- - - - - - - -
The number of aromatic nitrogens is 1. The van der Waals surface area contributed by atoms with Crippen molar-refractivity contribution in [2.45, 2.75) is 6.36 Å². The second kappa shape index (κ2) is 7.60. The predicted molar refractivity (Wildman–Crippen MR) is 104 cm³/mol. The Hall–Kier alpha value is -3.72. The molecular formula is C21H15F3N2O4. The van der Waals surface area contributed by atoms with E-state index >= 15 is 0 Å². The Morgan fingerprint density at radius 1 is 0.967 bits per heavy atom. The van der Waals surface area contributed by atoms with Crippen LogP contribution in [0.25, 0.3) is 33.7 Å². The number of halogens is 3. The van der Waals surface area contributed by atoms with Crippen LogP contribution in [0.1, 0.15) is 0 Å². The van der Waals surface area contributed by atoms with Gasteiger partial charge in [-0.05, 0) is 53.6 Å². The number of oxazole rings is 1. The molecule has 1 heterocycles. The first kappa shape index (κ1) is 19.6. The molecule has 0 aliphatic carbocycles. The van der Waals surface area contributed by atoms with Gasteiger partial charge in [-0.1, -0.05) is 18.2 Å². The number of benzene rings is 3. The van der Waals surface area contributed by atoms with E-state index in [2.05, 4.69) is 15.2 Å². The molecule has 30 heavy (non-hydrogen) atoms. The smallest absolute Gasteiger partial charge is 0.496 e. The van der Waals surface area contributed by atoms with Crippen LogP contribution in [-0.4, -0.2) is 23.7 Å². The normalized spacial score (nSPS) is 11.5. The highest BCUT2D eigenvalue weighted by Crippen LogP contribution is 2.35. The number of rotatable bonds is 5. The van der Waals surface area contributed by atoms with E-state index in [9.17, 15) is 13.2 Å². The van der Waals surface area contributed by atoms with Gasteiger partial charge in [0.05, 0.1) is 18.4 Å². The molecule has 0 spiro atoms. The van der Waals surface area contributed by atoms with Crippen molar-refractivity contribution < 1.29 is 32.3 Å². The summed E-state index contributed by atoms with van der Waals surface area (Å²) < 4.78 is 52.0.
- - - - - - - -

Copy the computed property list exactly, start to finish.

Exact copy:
The number of aromatic nitrogens is 1. The van der Waals surface area contributed by atoms with Crippen molar-refractivity contribution in [2.45, 2.75) is 6.36 Å². The second kappa shape index (κ2) is 7.60. The predicted molar refractivity (Wildman–Crippen MR) is 104 cm³/mol. The Hall–Kier alpha value is -3.72. The molecular formula is C21H15F3N2O4. The van der Waals surface area contributed by atoms with E-state index >= 15 is 0 Å². The Morgan fingerprint density at radius 1 is 0.967 bits per heavy atom. The van der Waals surface area contributed by atoms with Crippen LogP contribution in [0.25, 0.3) is 33.7 Å². The number of halogens is 3. The van der Waals surface area contributed by atoms with Crippen LogP contribution in [0.1, 0.15) is 0 Å². The van der Waals surface area contributed by atoms with Gasteiger partial charge in [-0.05, 0) is 53.6 Å². The number of oxazole rings is 1. The molecule has 1 heterocycles. The first kappa shape index (κ1) is 19.6. The molecule has 0 aliphatic carbocycles. The van der Waals surface area contributed by atoms with Gasteiger partial charge in [-0.1, -0.05) is 18.2 Å². The number of benzene rings is 3. The van der Waals surface area contributed by atoms with E-state index in [2.05, 4.69) is 15.2 Å². The molecule has 30 heavy (non-hydrogen) atoms. The smallest absolute Gasteiger partial charge is 0.496 e. The van der Waals surface area contributed by atoms with Crippen LogP contribution in [-0.4, -0.2) is 23.7 Å². The normalized spacial score (nSPS) is 11.5. The highest BCUT2D eigenvalue weighted by Crippen LogP contribution is 2.35. The number of rotatable bonds is 5. The van der Waals surface area contributed by atoms with E-state index in [9.17, 15) is 13.2 Å². The van der Waals surface area contributed by atoms with Gasteiger partial charge in [0.05, 0.1) is 18.4 Å². The molecule has 0 spiro atoms. The van der Waals surface area contributed by atoms with Crippen molar-refractivity contribution < 1.29 is 32.3 Å². The summed E-state index contributed by atoms with van der Waals surface area (Å²) < 4.78 is 52.0.